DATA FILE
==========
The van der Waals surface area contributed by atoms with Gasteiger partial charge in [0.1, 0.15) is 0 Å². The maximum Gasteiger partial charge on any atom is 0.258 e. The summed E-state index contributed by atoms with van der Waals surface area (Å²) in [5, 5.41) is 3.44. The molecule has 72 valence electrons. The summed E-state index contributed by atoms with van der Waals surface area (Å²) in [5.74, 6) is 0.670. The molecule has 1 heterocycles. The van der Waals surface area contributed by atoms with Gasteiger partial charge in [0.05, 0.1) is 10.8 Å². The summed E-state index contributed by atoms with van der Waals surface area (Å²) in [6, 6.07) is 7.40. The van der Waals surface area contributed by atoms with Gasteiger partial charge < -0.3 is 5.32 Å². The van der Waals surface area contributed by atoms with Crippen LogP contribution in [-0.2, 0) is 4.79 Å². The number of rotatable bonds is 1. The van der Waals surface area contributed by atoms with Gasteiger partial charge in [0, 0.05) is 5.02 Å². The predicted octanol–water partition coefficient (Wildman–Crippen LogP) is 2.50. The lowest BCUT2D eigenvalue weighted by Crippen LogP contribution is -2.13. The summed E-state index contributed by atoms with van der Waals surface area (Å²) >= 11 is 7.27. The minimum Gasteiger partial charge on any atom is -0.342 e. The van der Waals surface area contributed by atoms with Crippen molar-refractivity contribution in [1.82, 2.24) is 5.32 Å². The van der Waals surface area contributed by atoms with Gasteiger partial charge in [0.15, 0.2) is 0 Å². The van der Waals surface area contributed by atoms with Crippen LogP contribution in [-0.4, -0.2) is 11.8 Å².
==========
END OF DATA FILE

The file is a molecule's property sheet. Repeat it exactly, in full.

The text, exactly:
The van der Waals surface area contributed by atoms with Gasteiger partial charge in [0.1, 0.15) is 0 Å². The maximum Gasteiger partial charge on any atom is 0.258 e. The summed E-state index contributed by atoms with van der Waals surface area (Å²) in [5, 5.41) is 3.44. The molecule has 72 valence electrons. The summed E-state index contributed by atoms with van der Waals surface area (Å²) in [5.74, 6) is 0.670. The molecule has 1 heterocycles. The van der Waals surface area contributed by atoms with Gasteiger partial charge in [0.05, 0.1) is 10.8 Å². The summed E-state index contributed by atoms with van der Waals surface area (Å²) in [6, 6.07) is 7.40. The van der Waals surface area contributed by atoms with Gasteiger partial charge < -0.3 is 5.32 Å². The van der Waals surface area contributed by atoms with Crippen LogP contribution in [-0.2, 0) is 4.79 Å². The number of rotatable bonds is 1. The van der Waals surface area contributed by atoms with Gasteiger partial charge in [0, 0.05) is 5.02 Å². The predicted octanol–water partition coefficient (Wildman–Crippen LogP) is 2.50. The lowest BCUT2D eigenvalue weighted by Crippen LogP contribution is -2.13. The summed E-state index contributed by atoms with van der Waals surface area (Å²) >= 11 is 7.27. The minimum Gasteiger partial charge on any atom is -0.342 e. The van der Waals surface area contributed by atoms with Crippen molar-refractivity contribution in [1.82, 2.24) is 5.32 Å². The van der Waals surface area contributed by atoms with Gasteiger partial charge in [0.15, 0.2) is 0 Å². The van der Waals surface area contributed by atoms with Crippen LogP contribution in [-0.4, -0.2) is 11.8 Å².